To me, the very idea of a rose tea is slightly strange, and yet I really don’t have any good reasons for why that should be so. I don’t eat rose petals, therefore I shouldn’t be drinking them in liquid form, perhaps? Even that reason doesn’t hold up, ultimately; some of my favorite black teas are my favorites because they remind me of hay in a hot barn. It isn’t as though I’ve ever sat down to have a big heaping helping of alfalfa.
Anyway, the scent is delightfully, definitely ‘rose’. That does not change over the course of the brewing. It still struck me as strange. Like…sipping on potpourri or those little sachets of dried roses that mothers and grandmothers seem to like tucking away in various drawers of clothing, irrevoccably tying the scent of dried rose petals to the little private and forgotten places within spaces belonging to the older women in my life. (And this is not wholly true; I think my mother has preferred lavender and cedar over time, but I smell the aroma of roses emanating from this cup and my memory still jingles to the tune of sachets and drawers).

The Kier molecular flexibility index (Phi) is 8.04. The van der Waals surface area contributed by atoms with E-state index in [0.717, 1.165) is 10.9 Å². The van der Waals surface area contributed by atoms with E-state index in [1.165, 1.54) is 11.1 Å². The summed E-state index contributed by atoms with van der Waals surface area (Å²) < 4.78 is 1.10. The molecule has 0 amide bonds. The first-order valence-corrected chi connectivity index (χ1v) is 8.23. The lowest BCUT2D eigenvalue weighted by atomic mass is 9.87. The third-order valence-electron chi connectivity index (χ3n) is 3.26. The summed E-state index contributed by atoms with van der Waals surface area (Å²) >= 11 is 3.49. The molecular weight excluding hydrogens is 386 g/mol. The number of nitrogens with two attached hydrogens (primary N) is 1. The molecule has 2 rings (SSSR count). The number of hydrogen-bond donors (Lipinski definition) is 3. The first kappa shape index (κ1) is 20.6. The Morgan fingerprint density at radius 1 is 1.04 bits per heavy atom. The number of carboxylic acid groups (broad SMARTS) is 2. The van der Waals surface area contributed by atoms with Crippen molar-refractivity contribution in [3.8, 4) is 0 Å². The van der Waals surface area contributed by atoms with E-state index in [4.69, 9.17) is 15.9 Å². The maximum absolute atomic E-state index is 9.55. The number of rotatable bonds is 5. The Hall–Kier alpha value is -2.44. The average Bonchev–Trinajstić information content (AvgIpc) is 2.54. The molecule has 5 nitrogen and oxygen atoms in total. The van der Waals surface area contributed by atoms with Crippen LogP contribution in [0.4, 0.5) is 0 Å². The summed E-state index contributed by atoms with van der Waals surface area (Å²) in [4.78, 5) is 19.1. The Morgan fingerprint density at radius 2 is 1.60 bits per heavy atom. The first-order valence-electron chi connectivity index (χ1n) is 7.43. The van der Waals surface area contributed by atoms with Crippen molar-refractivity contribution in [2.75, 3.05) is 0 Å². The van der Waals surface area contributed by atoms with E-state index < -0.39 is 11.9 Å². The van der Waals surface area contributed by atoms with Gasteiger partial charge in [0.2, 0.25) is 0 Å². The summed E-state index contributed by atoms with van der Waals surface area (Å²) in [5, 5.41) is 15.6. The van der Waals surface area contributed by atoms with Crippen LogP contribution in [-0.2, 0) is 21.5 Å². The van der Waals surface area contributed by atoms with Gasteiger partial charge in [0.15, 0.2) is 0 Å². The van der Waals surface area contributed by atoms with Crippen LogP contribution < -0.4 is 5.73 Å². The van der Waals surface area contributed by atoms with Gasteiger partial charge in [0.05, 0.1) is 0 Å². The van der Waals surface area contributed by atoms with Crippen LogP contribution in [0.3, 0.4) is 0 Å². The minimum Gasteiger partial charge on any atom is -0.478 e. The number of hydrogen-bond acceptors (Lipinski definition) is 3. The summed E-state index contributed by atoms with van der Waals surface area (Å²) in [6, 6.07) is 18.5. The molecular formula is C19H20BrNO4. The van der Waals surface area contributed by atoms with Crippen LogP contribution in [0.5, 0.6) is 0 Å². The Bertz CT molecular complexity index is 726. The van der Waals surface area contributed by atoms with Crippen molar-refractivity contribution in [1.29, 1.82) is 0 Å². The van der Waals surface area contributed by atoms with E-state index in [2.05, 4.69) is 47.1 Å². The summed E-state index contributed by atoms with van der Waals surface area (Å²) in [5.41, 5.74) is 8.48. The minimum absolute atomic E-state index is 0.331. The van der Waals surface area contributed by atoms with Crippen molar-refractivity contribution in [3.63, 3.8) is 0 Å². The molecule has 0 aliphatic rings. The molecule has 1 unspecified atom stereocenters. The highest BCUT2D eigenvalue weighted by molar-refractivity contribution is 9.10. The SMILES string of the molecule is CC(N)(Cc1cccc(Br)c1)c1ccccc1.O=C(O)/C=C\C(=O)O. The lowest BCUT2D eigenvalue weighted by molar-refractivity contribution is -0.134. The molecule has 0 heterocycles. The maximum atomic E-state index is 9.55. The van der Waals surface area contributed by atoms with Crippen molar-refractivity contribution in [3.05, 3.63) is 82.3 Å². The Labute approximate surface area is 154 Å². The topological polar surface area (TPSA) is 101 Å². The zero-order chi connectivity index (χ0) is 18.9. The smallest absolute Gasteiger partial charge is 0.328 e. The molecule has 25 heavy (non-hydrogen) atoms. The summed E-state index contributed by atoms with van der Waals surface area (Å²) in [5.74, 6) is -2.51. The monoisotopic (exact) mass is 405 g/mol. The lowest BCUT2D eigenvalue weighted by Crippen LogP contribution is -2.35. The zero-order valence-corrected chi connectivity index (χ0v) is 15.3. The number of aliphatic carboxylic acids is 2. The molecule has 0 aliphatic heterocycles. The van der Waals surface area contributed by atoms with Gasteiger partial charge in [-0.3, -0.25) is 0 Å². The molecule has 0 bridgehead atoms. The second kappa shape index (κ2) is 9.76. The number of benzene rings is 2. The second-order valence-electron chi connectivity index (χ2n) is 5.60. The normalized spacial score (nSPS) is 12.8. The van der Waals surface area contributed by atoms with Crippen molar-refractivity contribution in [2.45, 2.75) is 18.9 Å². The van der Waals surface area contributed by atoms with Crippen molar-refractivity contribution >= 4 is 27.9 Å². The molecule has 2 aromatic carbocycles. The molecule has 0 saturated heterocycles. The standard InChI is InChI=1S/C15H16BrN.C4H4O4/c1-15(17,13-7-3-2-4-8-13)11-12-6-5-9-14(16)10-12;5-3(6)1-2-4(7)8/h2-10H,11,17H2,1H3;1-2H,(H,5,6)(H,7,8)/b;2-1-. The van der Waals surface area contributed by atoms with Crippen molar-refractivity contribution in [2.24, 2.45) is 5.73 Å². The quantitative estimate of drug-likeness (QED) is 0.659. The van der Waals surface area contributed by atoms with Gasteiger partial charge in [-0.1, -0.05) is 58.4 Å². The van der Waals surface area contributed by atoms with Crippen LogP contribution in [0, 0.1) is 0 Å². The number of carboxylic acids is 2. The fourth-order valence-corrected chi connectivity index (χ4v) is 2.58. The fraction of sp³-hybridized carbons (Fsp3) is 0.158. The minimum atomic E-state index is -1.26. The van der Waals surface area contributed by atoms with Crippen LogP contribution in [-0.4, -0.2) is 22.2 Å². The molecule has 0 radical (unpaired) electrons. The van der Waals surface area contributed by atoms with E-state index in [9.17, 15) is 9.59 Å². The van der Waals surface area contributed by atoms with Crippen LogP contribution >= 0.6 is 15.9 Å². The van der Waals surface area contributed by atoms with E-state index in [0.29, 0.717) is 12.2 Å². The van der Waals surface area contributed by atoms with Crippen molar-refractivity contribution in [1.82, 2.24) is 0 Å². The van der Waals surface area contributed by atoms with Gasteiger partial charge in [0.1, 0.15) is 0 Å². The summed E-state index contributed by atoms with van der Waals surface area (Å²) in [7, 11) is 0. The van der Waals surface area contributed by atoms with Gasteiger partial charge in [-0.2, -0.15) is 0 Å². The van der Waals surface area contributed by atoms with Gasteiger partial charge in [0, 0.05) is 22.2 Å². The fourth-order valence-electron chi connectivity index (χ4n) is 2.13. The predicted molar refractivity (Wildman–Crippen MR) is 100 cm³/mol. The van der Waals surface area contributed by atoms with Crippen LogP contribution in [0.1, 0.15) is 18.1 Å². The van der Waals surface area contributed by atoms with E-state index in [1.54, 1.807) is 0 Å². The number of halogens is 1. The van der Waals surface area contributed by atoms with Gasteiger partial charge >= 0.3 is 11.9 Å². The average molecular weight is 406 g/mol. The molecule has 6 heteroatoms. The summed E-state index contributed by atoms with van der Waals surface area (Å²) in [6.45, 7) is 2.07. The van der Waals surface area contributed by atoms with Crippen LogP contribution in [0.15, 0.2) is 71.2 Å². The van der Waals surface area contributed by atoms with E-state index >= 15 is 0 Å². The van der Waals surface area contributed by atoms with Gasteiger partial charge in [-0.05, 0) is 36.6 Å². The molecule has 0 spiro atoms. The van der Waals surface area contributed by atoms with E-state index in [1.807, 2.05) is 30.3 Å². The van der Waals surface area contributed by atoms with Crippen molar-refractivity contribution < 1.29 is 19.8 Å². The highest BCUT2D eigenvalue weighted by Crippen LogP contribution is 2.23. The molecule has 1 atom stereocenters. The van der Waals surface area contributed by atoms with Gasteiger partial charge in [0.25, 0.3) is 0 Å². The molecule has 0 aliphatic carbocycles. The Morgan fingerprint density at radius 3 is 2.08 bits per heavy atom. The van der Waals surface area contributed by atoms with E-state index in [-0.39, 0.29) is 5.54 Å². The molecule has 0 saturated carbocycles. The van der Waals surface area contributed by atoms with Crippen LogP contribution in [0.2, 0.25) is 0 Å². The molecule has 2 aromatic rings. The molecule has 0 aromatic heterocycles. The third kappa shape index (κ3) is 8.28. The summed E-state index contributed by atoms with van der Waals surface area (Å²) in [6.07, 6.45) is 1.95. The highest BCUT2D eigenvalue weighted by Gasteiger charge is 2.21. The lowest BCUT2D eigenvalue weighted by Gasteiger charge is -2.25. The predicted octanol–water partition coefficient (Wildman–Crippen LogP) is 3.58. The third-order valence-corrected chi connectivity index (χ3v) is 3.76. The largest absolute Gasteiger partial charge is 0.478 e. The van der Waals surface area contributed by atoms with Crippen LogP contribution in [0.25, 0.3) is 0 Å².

I suppose I had forgotten about Turkish delight. One sip and I remember; that beautiful pink jelly that I seem to only ever eat dressed in chocolate, wrapped in shiny pink wrappers and made by Fry’s (though I can’t for the life of me remember ever eating anything else made by that company). The quality of the rose flavor is approximate, occasionally providing a flash of something sweet on the parting of the sip. I have a very minor astringency in the back of my throat, but it’s pretty mild.
Definitely not a tea that I see myself craving, but I wouldn’t send it back to the kitchen, either. If rose tickles your fancy or you happen to be a rabid fan of Turkish delight, I suppose this might be right up your alley.